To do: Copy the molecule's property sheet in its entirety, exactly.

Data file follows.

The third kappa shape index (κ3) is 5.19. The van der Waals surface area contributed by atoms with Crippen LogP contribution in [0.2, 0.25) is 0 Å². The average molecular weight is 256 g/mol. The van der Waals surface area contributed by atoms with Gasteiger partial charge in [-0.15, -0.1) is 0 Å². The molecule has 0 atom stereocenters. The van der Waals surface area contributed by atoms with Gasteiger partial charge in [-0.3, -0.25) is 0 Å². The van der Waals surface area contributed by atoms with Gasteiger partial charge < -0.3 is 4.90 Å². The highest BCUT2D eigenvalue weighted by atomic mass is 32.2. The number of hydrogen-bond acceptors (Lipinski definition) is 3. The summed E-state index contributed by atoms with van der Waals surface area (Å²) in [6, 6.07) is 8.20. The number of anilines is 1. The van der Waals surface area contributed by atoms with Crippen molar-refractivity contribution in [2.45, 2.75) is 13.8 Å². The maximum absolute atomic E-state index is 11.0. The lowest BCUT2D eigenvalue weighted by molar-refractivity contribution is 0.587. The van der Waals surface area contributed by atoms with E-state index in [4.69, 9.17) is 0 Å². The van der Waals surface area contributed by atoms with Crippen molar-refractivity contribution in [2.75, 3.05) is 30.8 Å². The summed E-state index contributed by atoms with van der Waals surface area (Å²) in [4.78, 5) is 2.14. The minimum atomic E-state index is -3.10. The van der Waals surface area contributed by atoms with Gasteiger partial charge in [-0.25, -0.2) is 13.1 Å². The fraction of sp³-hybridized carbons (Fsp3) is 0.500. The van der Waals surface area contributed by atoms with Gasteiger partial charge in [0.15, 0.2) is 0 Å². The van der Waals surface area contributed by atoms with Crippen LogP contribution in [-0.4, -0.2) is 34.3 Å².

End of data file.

The third kappa shape index (κ3) is 5.19. The van der Waals surface area contributed by atoms with Crippen LogP contribution in [0.2, 0.25) is 0 Å². The average molecular weight is 256 g/mol. The van der Waals surface area contributed by atoms with Gasteiger partial charge in [-0.15, -0.1) is 0 Å². The molecule has 0 atom stereocenters. The van der Waals surface area contributed by atoms with Gasteiger partial charge in [-0.3, -0.25) is 0 Å². The van der Waals surface area contributed by atoms with Gasteiger partial charge < -0.3 is 4.90 Å². The highest BCUT2D eigenvalue weighted by atomic mass is 32.2. The number of hydrogen-bond acceptors (Lipinski definition) is 3. The summed E-state index contributed by atoms with van der Waals surface area (Å²) in [6, 6.07) is 8.20. The number of anilines is 1. The van der Waals surface area contributed by atoms with Crippen molar-refractivity contribution in [2.45, 2.75) is 13.8 Å². The maximum absolute atomic E-state index is 11.0. The lowest BCUT2D eigenvalue weighted by molar-refractivity contribution is 0.587. The van der Waals surface area contributed by atoms with E-state index in [4.69, 9.17) is 0 Å². The van der Waals surface area contributed by atoms with Crippen molar-refractivity contribution in [2.75, 3.05) is 30.8 Å². The summed E-state index contributed by atoms with van der Waals surface area (Å²) in [4.78, 5) is 2.14. The minimum atomic E-state index is -3.10. The van der Waals surface area contributed by atoms with Gasteiger partial charge in [-0.25, -0.2) is 13.1 Å². The fraction of sp³-hybridized carbons (Fsp3) is 0.500. The van der Waals surface area contributed by atoms with Gasteiger partial charge in [0.15, 0.2) is 0 Å². The van der Waals surface area contributed by atoms with Crippen LogP contribution in [-0.4, -0.2) is 34.3 Å².